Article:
Pagan Portals: Harvest Home
by Mélusine Draco
Publication date: August 25, 2022
This book, one of a series of Pagan Portal shorts, focuses on two of the three harvest festivals: Lammas/Lughnasadh and the Autumnal Equinox/Mabon.
Mélusine Draco presents the history, customs, traditions, symbolism, and folklore associated with a variety of autumn festivals from “ye olden days,” when emphasis switches from the goddess to a “male domination of the seasonal rites.” Harvest celebrations occur over a number of weeks, as the crops are gathered, culminating with the cutting of the last sheaves of Lammas grain, signifying the end of the work and the beginning of feasting for all who helped with the harvest. Seasonal recipes are provided, with some of the measurements in grams, pints, and millimeters.
The legends of John Barleycorn and traditions of the Lammas loaf and corn dolly pay homage to the growing cycle of life, death, and rebirth during one of the holiest times of the pagan year.
With Lughnasadh the forerunner of the more modern country agricultural fairs and festivals, Draco incorporates them into the mix when suggesting ways to modernize observances. Although written from a British perspective, it touches on customs and festivals from such places as France, Germany, Austria, Japan, and Spain.
While there are many interesting nuggets of information (Who knew about Michaelmas Day or a Mell-supper?) and ways to personalize fall festivals, I found some of the material just taking up space, including two long paragraphs on the crows; a discussion about topsoil; and subheads, each with a paragraph, defining dawn, twilight, sunrise, noon, how sunsets tend to be more brilliant than sunrise colors, twilight, dusk and midnight. There are also long excerpts from other sources, some of which I thought added little.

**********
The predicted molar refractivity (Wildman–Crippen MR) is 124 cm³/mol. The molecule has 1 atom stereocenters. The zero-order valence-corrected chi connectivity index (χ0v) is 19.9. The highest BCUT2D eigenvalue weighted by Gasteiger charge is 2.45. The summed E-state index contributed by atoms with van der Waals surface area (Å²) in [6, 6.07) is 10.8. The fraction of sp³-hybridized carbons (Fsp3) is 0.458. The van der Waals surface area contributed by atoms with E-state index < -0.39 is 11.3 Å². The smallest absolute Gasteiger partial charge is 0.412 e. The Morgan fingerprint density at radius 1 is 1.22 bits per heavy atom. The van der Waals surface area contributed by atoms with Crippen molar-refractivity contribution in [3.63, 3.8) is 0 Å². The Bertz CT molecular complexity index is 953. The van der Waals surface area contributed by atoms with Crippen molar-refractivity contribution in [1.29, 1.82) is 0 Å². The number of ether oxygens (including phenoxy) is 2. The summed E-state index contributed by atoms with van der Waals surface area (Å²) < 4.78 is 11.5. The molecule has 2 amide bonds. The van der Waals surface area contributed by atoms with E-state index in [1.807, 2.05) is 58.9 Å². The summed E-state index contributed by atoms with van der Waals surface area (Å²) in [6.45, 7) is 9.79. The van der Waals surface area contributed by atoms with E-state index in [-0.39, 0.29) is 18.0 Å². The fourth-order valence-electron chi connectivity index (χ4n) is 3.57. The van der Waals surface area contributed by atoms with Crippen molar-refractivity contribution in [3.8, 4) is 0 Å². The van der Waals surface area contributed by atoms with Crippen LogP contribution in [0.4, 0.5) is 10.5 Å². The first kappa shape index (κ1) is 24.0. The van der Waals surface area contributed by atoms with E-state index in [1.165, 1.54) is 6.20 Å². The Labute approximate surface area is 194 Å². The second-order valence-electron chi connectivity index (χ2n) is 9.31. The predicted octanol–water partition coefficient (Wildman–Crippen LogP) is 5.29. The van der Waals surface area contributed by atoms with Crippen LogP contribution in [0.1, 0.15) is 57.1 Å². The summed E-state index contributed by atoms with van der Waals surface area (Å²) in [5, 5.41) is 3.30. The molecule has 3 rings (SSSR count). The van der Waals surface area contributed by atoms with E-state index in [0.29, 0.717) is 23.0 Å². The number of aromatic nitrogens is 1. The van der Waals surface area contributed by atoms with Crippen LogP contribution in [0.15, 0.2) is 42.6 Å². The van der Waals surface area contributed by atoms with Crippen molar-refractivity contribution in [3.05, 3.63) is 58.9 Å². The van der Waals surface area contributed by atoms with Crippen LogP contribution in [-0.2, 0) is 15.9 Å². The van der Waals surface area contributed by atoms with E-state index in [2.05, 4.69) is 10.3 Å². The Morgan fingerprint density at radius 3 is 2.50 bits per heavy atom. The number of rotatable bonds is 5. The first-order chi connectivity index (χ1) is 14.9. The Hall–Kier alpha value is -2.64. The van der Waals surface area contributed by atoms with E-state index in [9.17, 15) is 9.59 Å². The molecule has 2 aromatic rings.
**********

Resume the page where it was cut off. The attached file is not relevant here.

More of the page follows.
Although this isn’t the best book on Lammas and Mabon, it will give readers an understanding and appreciation for agrarian culture by focusing on the importance of celebrating the harvest in a multitude of ways.
Mélusine Draco originally trained in the magical arts of traditional British Old Craft with Bob and Mériém Clay-Egerton. She has been a magical and spiritual instructor for over 20 years with Coven of the Scales and the Temple of Khem, and writer of numerous popular books including Liber Agyptius: the Book of Egyptian Magic; The Egyptian Book of Days; The Egyptian Book of Nights; The Thelemic Handbook; The Hollow Tree, an elementary guide to the Qabalah; A Witch’s Treasury of the Countryside; Root & Branch: British Magical Tree Lore, and Starchild: a rediscovery of stellar wisdom. Her highly individualistic teaching methods and writing draws on ancient sources supported by academic texts and current archaeological findings. She now lives in Ireland near the Galtee Mountains and has several titles currently published with John Hunt Publishing including the Traditional Witchcraft series. You can also follow her on her blog.
About the Author:
All my life I have known magic was real. As a child, I played with the fae, established relationships with trees and “just knew things.” In my maiden years I discovered witchcraft and dabbled in the black-candles-and-cemeteries-at-midnight-on-a-fullmoon magick just enough to realize I did not understand its power. I went on to explore many practices including Zen, astrology, color therapy, native traditions, tarot, herbs, candle magic, gems, and, as I moved into my mother years, Buddhism, the Kabbalah and Reiki. The first man I dated after my divorce was a witch who reintroduced me to the Craft, this time by way of the Goddess. For 11 years I was in a coven, but with retirement, I have returned to an eclectic solitary practice. When accepting the mantle of crone, I pledged to serve and teach. This is what I do from my skoolie – a 30-year-old school bus converted into a tiny house on wheels that I am driving around the country, following 72-degree weather, emerging myself into nature, and sharing magic with those I meet. Find me at thewitchonwheels.com, Facebook and Instagram.